Charlotte has changed a lot in the past 83 years, and yet, in the heart of it all, the American Legion Memorial Stadium sits frozen in time.
Built in 1936 and named in honor of Mecklenburg soldiers who served in World War I, the stadium has been a popular destination for recreational activities, concerts and community events. Now, it’s getting some well-deserved renovations.
Mecklenburg County Parks and Recreation held a groundbreaking ceremony for the project on Sept. 20.
Crews will begin working in late September and are expected to finish in spring 2021. The restorations will cost $35 million and will be funded entirely by the county.
Once finished, the new stadium will have a seating capacity of 10,500, allowing it to accommodate a wide range of activities, including professional and amateur sporting events. The Charlotte Independence soccer team will leave the Matthews Sportsplex to play there.
But don’t expect the stadium to be unrecognizable when it’s done getting a facelift.
“It has a tremendous history we intend to preserve,” County Manager Dena Diorio said.
A few key elements are staying the same, like the name American Legion Memorial Stadium, the rock wall that surrounds the base of the field and the original ticket booth. There will, however, be updated plumbing, concessions and a new scoreboard. The existing stands will also be demolished so that a wider field can be built.
“It’s a really good mix of preserving the old, but making it available for the future,” Diorio said. “It shows how much the county values not only the venue, but the veterans. We appreciate everything they’ve done for this community and we want to continue to embrace and recognize them.”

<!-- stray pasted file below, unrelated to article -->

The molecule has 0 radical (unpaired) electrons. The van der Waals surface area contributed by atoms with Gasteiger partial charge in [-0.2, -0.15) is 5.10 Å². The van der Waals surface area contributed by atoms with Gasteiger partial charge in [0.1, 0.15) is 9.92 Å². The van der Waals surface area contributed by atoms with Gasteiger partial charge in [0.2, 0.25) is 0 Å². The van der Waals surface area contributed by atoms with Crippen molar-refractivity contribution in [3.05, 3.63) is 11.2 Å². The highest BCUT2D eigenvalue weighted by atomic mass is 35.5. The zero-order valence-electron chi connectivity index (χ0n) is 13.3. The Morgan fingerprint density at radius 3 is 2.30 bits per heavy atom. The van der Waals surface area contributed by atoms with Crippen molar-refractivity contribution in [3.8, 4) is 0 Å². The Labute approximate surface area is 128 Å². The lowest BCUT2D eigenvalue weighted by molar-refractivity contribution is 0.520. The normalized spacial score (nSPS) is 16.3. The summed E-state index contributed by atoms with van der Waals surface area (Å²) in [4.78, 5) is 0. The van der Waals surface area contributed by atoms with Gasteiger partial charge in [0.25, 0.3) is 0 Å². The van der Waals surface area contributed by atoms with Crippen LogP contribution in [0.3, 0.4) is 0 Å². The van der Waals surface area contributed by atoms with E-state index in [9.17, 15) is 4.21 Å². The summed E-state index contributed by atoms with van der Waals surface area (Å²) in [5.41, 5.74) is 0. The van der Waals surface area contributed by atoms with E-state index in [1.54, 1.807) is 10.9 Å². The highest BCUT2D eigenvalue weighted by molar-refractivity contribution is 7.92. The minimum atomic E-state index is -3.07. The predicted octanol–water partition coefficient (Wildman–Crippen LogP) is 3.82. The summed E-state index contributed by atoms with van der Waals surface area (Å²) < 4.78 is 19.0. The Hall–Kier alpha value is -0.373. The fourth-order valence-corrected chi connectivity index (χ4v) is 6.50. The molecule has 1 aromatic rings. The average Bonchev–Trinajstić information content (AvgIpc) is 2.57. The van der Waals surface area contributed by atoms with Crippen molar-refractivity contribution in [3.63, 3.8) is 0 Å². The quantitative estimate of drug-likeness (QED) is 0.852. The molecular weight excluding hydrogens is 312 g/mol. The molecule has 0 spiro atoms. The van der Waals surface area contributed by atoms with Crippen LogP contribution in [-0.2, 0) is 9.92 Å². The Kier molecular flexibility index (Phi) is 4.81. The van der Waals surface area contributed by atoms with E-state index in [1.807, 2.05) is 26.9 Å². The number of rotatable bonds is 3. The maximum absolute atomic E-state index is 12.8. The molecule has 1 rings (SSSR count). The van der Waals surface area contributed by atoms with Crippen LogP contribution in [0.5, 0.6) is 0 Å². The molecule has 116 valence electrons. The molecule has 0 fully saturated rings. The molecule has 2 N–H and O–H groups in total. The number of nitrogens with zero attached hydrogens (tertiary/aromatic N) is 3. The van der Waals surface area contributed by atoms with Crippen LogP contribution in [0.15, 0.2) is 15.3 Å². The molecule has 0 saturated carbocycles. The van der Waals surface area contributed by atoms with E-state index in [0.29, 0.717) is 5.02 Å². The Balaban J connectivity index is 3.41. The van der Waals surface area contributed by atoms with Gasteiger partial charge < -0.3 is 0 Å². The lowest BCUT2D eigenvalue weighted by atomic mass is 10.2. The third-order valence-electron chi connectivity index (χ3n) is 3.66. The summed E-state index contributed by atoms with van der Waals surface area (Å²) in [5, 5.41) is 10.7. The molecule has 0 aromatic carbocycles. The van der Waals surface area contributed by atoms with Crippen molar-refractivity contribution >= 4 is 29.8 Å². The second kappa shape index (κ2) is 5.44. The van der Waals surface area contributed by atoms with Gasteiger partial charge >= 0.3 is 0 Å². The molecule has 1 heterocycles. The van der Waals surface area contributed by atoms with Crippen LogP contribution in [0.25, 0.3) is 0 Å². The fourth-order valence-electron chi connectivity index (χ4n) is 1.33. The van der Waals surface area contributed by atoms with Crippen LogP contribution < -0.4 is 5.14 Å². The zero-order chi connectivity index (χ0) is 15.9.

For Joe Reale, a vice commander in the North Carolina department of the American Legion, keeping the name means everything.
“It lets people know we exist and helps spread the message about what we do,” he said.
Reale said most people have little interaction with the military aside from what they read or see on TV and in movies, which is mostly about combat. He said the American Legion is actually an integral part of the community. The nonprofit gives out college scholarships, supports other veteran charities and is big on volunteering. Many members provide assistance at Department of Veterans Affairs hospitals and clinics.
Nationally, the American Legion lobbies on behalf of interests of veterans and service members, including support for benefits, pensions and the Veterans Health Administration.
“We are not a bunch of old men sitting in a smoke-filled room drinking whiskey,” Reale said.
For many, renovations to Memorial Stadium have been a long time coming.
Brian Cox, an at-large representative on the Mecklenburg County Parks and Recreation Commission, touched on the significance of the project during the Sept. 20 groundbreaking.
“I’ve always thought people who were natives in the South had a strong sense of place and Memorial Stadium and the Grady Cole Center are part of that sense of place,” he said.
The venue has hosted thousands of community events, sports games and concerts, including Queen City Battle of the Bands, over the past 83 years. Cox said it’s likely every resident in Mecklenburg County has a memory or shared experience there.
“I wonder sometimes if those stone walls in Memorial Stadium that we view as being somewhat iconic, if they could talk, what would they say?” he asked.
Cox told attendees at the groundbreaking about a man who once asked to spread his father’s ashes at Memorial Stadium. His father had been a student at Central High School and played football there. After getting the approval, Cox recalled watching the ceremony on the field from an office window.
“That’s how important these places that we often lose in Charlotte-Mecklenburg are to us,’’’ he said. “So I’m thrilled today to know that Memorial Stadium is going to have a second life.”